Peter and John are rivals. John is called the “beloved disciple,” and Peter probably resents him for it. Paul would later have words for this kind of discipleship. He wrote to the Philippians, “Do everything without complaining or arguing, 15 so that you may become blameless and pure, children of God without fault in a crooked and depraved generation, in which you shine like stars in the universe 16 as you hold out the word of life.”
“Holding out the word of life” is what Jesus did in his ministry, and it is what he commissions the disciples to enact as well. Peter has been broken down, emotionally and psychologically scarred by his own fearful denial of Christ—even though he puffed out his chest and said, “I will go with you to the death, Lord!” Did you notice that Peter was saddened when Jesus asked him for a third time if he loved him? Now, Peter has a second chance to hold true to his original commitment.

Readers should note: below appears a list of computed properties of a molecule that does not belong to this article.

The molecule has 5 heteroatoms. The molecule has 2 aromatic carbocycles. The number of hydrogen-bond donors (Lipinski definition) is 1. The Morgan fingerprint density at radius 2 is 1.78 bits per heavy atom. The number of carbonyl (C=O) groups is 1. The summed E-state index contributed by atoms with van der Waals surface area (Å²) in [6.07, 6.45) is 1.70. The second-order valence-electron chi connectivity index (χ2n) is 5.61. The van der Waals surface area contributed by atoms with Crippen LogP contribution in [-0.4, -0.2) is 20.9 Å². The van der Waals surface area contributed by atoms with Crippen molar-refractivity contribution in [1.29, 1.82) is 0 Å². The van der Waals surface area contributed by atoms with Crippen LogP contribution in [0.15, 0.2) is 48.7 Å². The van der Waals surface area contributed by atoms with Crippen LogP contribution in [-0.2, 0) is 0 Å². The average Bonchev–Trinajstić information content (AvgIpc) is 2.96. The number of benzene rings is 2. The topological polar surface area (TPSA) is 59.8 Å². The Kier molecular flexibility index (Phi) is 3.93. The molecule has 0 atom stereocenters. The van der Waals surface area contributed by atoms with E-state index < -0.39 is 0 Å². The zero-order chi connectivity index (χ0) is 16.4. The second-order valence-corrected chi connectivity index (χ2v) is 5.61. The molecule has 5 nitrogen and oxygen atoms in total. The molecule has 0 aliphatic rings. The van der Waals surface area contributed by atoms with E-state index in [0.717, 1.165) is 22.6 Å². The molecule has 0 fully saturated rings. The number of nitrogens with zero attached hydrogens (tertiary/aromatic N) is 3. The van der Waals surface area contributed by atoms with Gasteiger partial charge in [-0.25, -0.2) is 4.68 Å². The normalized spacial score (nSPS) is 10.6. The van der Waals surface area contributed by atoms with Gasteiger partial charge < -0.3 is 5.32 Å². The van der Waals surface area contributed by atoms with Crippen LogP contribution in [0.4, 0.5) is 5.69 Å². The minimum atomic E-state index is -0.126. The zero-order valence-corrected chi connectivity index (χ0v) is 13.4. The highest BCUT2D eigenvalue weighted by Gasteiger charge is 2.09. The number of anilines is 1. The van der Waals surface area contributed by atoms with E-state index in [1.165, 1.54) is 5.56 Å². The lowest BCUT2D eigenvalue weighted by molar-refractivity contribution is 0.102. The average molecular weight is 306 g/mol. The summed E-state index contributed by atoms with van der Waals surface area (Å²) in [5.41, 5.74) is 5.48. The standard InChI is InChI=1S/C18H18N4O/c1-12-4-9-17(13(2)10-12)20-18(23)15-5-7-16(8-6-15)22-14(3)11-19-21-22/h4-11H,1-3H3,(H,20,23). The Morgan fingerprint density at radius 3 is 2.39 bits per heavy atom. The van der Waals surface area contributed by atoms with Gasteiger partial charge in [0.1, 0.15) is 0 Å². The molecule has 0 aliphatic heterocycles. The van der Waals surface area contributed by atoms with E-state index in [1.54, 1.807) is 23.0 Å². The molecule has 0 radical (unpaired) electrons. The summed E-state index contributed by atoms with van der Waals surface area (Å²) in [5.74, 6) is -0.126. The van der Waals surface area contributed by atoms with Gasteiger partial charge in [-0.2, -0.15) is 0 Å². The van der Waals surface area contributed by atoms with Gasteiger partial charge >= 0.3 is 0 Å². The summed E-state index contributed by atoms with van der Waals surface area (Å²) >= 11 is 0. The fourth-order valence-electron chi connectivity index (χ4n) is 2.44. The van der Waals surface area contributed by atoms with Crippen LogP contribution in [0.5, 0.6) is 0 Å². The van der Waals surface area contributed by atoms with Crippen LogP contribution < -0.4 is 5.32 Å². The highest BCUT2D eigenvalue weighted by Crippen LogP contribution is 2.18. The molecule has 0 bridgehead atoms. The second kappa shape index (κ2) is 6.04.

He will hold true to his original intention. Peter, and by extension, all of us, are dogpaddling to redemption. We’re being claimed and reclaimed and re-commissioned. When we forget our responsibility as disciples to “hold out the word of life,” Jesus doesn’t give up on us. We are given grace upon grace—God is persistent in giving us life and purpose. This is indeed good news! This is the news of the Easter story. And that is more than pastel shirts and egg hunts. That is more than family lunches and new dresses. God is relentlessly loving you. Not even death can hold Christ back from walking this life with you. Open your life to the probing love of Jesus. Mine your heart to find a deeper love and commitment. Out of that love will flow fountains of living water. Out of that love will pour the word of life. So that we might shine for our God and Maker like the stars of the universe.
Christ is Risen. And Christ is Rising! Amen